Hagel Lawfirm is open for business. We are happy to assist the community with their legal needs. We provide safe environment for our employees and our clients. Our offices are equipped with UV light air sanitizers and our ventilation system is working with fresh, not recycled air. We are accommodating clients' meetings in person, by videoconference and by phone.
Determined & Experienced
Estate Litigation Lawyer

Are you making one of these estate planning mistakes?

On Behalf of | Jun 26, 2015 | Wills

Most people would benefit from creating an estate plan and yet there are many who still need to undertake this task. According to a CIBC survey, close to a third of all Baby Boomers in the country do not have a will. Overall, LAWPRO reports that more than half of those who live in Canada have not created one.

Because a comprehensive plan encompasses more than just the distribution of assets, even those, who do not have much in the way of assets should have an estate plan. This particularly true if you are a parent. Usually a will is a part of that plan. The failure to have a will could mean that your assets are distributed to individuals you do not want to have them. In addition, it could result in minor children or pets being cared for by someone you deem undesirable.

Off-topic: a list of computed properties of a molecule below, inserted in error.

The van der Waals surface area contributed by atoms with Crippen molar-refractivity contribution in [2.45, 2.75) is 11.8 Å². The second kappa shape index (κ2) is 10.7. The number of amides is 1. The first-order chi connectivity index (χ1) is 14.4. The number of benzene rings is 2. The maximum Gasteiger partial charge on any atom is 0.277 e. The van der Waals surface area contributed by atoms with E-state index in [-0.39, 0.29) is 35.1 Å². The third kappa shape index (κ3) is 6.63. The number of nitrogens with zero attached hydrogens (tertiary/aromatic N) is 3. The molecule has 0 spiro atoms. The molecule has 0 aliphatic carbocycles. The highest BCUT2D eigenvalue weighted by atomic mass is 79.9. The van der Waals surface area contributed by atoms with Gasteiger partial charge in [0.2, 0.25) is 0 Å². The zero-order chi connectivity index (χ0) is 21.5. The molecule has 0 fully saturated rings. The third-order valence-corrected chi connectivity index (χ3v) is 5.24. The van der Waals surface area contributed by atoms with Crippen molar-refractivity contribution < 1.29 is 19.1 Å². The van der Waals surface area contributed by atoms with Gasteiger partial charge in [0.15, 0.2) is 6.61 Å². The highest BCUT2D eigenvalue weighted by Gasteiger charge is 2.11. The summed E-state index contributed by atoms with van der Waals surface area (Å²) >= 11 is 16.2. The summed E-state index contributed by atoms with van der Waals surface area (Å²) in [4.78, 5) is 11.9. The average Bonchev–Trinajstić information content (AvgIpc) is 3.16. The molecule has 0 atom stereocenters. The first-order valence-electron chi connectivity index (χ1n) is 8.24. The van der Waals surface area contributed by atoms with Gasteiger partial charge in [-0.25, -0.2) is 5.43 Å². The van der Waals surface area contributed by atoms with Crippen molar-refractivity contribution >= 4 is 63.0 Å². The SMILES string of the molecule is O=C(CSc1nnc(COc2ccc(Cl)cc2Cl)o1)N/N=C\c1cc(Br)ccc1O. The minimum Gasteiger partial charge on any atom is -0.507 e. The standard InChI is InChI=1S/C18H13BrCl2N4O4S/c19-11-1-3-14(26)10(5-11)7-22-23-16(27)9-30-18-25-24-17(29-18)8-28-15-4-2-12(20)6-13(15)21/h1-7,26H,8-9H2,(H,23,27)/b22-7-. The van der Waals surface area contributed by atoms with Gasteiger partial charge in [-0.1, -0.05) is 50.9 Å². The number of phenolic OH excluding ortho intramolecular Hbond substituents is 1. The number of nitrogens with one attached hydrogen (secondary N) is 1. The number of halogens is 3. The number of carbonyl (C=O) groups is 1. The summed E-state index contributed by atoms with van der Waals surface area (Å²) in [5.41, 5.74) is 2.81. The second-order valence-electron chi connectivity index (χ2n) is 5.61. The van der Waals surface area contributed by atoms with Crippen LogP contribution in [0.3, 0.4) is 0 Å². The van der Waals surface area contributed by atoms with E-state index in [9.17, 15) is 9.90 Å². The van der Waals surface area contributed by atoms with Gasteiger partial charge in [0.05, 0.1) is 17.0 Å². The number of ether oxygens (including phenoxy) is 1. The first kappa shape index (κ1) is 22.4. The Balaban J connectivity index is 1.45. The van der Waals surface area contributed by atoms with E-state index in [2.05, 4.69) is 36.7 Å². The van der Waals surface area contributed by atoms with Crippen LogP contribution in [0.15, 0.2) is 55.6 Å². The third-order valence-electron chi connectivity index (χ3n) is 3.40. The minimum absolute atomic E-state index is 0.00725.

While it is important for all to create a will, it is also important to make sure that it is done correctly. This usually means engaging the assistance of an estate planning lawyer. This individual can help you to avoid some of the mistakes commonly made.

One mistake that people who are not working with a lawyer may make is to not understand how a will can work for you. Readers may not be aware that it does not apply to all assets. Instead, there are certain types of assets that use beneficiarydesignations to determine who receives them. These include:

  • Insurance policies
  • Pensions
  • RRSPs
  • TFSAs

The beneficiaries are named outside of the will, as a part of the account or policy.

Another issue that may arise involves parents of young children. The failure to plan correctly could result in the children receiving an inheritance long before they are equipped to handle it. Though the age of majority is considered 18 for residents of Ontario, few teens are responsible enough to determine how to manage a large amount of money.

An estate planning lawyer can help to make sure matters such as these are handled correctly.


Contact Today >>